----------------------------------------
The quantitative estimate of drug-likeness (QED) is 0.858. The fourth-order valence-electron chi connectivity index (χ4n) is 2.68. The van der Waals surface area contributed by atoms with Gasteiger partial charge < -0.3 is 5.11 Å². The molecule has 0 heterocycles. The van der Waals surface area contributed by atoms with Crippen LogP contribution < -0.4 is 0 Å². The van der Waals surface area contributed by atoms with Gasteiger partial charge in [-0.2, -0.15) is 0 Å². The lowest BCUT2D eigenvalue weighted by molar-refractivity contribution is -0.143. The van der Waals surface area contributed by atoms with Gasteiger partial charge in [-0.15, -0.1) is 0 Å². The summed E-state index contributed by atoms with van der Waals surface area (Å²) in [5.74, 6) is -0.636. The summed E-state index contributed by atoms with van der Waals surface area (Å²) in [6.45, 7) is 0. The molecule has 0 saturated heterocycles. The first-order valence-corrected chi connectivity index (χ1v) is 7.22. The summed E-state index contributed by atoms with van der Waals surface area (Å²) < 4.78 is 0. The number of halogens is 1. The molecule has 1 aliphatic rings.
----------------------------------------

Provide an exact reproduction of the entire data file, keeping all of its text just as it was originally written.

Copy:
The quantitative estimate of drug-likeness (QED) is 0.858. The fourth-order valence-electron chi connectivity index (χ4n) is 2.68. The van der Waals surface area contributed by atoms with Gasteiger partial charge < -0.3 is 5.11 Å². The molecule has 0 heterocycles. The van der Waals surface area contributed by atoms with Crippen LogP contribution < -0.4 is 0 Å². The van der Waals surface area contributed by atoms with Gasteiger partial charge in [-0.2, -0.15) is 0 Å². The lowest BCUT2D eigenvalue weighted by molar-refractivity contribution is -0.143. The van der Waals surface area contributed by atoms with Gasteiger partial charge in [-0.15, -0.1) is 0 Å². The summed E-state index contributed by atoms with van der Waals surface area (Å²) in [5.74, 6) is -0.636. The summed E-state index contributed by atoms with van der Waals surface area (Å²) in [6.45, 7) is 0. The molecule has 0 saturated heterocycles. The first-order valence-corrected chi connectivity index (χ1v) is 7.22. The summed E-state index contributed by atoms with van der Waals surface area (Å²) < 4.78 is 0. The number of halogens is 1. The molecule has 1 aliphatic rings.